I'd say the biggest challenge in my professional career was making the jump between 'doer' and 'manager'. As our company grew, it became necessary for me to manage our burgeoning engineering team. Suddenly I was trying to juggle my own personal full-time workload with the demands and challenges that comes with managing a diverse team of young people. 

As a diehard perfectionist, and also having been used to working solo for so long, this was a particular struggle, as it became quite difficult to 'do' everything and also keep up with my management duties. I ended up adopting the mantras 'do less, delegate more' and also 'let people fail' in order to ultimately overcome this.


What were some valuable pieces of advice that you received to help you through those challenging times?

Both pieces of advice came from my fellow management team members, and from the experienced and capable members of our Advisory Board.

  • The first one, 'do less, delegate more', speaks for itself—you can't expect the people who report to you to step up and become functional members of the team if you don't give them the opportunity to do so.
  • The other one is 'let people fail'—you can't cushion them from failure 100% of the time, and letting them experience an unfavourable outcome is key in developing maturity and resilience in the workplace (and in life generally). The lesson will always stick better when it happens to you, rather than just being told what (not) to do. The nuance with this one is allowing this to happen within a supportive 'sandbox'-style environment, in a manner that is nurturing and educational.


How do you approach your work and is there a specific mindset you need to be in to achieve this?

My mantra in my everyday role is 'Why not?'. I will ask the question in every scenario and apply it to everything I do. 

While it's certainly important to work within boundaries, I think we can get a bit 'stuck' in how we think or approach a problem, especially if we've been in the same role or doing the same work for a while.

For me, it's about turning the problem on its head, attacking it from a different angle, or bringing in someone who isn't ordinarily involved in the work to get an outsider's fresh perspective.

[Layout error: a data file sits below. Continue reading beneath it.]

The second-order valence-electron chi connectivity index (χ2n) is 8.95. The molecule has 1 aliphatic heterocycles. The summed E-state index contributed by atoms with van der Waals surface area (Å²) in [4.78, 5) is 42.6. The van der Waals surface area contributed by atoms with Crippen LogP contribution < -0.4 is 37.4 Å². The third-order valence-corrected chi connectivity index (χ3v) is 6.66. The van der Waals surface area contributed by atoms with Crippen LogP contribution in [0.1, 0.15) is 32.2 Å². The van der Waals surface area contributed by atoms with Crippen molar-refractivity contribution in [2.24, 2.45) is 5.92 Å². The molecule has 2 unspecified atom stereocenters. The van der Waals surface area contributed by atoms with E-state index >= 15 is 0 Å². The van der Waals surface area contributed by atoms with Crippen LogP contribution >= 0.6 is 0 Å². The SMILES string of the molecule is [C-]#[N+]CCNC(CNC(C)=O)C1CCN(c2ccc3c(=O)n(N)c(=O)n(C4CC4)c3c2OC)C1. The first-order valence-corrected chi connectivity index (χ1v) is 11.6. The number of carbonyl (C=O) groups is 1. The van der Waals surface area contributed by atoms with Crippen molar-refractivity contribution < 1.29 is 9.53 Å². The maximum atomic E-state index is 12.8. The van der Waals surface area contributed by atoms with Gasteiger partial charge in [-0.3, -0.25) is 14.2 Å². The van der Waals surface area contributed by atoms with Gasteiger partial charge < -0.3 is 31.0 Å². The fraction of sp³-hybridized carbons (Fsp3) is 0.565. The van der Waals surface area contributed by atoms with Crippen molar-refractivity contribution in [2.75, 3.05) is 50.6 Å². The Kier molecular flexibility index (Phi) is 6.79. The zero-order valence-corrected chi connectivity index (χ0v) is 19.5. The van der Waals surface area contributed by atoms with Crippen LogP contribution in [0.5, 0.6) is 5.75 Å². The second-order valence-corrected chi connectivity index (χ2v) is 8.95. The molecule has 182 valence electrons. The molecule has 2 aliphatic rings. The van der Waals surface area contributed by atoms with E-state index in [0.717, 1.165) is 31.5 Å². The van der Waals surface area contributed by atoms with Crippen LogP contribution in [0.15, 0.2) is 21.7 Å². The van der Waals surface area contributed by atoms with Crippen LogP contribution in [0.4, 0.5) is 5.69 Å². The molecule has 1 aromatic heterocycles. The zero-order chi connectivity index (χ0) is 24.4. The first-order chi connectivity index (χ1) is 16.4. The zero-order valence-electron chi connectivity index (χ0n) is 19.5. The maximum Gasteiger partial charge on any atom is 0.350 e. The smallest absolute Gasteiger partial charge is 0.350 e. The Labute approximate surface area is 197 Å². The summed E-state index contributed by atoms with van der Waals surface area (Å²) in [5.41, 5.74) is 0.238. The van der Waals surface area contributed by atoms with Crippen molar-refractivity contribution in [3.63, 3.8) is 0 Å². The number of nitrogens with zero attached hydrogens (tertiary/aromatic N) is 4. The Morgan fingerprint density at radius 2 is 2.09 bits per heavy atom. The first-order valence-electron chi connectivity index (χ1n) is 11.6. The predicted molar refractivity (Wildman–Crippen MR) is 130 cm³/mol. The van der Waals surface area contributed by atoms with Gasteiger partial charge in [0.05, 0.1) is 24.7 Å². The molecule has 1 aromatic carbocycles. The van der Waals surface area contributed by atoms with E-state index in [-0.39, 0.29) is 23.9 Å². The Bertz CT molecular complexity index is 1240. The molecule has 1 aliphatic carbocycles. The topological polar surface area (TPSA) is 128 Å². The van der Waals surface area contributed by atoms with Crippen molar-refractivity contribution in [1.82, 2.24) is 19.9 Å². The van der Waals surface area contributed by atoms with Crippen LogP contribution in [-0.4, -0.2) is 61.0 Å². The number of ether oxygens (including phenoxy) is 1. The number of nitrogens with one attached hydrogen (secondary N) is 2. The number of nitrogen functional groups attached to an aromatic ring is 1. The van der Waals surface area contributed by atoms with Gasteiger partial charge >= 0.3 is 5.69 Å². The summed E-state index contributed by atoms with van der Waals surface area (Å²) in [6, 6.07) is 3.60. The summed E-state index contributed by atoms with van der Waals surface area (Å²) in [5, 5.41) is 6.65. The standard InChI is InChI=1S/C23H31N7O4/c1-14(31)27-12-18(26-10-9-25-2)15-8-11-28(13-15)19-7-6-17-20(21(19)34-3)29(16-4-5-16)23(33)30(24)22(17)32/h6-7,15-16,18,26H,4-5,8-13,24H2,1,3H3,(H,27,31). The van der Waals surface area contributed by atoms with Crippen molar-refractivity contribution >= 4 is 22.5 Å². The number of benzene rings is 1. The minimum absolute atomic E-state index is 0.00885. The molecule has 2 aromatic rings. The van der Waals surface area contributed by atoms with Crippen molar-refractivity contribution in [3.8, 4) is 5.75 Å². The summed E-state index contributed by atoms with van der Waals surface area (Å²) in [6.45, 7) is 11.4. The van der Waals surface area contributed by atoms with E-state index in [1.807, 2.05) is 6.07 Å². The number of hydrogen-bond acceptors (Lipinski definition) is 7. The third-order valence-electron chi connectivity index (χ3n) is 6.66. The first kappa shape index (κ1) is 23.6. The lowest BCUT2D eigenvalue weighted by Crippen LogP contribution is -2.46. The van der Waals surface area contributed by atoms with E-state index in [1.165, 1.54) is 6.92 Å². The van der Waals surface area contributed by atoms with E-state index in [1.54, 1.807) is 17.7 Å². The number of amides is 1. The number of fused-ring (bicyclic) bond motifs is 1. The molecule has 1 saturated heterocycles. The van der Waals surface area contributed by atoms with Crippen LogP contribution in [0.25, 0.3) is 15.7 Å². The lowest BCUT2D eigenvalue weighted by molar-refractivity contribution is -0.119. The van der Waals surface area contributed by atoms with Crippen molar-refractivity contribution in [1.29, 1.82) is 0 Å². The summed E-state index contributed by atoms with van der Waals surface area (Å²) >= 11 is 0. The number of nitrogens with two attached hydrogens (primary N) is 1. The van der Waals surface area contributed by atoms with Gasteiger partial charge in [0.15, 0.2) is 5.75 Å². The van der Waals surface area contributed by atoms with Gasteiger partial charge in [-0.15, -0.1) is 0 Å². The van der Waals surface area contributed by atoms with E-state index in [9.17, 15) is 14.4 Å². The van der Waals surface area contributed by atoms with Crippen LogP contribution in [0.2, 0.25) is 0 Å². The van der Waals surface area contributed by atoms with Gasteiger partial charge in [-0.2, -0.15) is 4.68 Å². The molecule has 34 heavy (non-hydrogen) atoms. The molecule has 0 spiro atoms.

One of my favourite concepts I've read about recently is called 'red teaming'. A simple example of this is to approach your business as if you were a competitor. What could you do to bring your business down? How could you hurt it the most? Then, turn that concept on its head. How could you transform your business so that it is far less vulnerable to competitors, and improve its robustness and resilience?


What excites you about the future – is there an effect you want to see the platform have on the sporting community?

The concept of 'sport' is growing and changing. In the wake of COVID-19, we're seeing more and more of a shift away from organised club-based activities, and more towards transient, transactional involvement, where people may dip in and out of an activity rather than being tied to a recurring yearly-based membership. Our key role now and in the future will be adapting to this shift and also helping to guide it in terms of best industry practices.

We've always believed our relationship with our clients is a two-way street. We draw on our breadth of experience across multiple different sports to inform and consult for our clients, whilst at the same time taking feedback and advice from our clients about their challenges and experiences. This combined approach helps us to continue to develop a robust and adaptive platform that will see sport through into its next phase of growth and change.


Thank you, Teresa, for sharing! To know more about the team behind revolutioniseSPORT sport, make sure to check out our who we are page.

Open to meeting more revolutioniseSPORT minds? Stay tuned for more spotlights!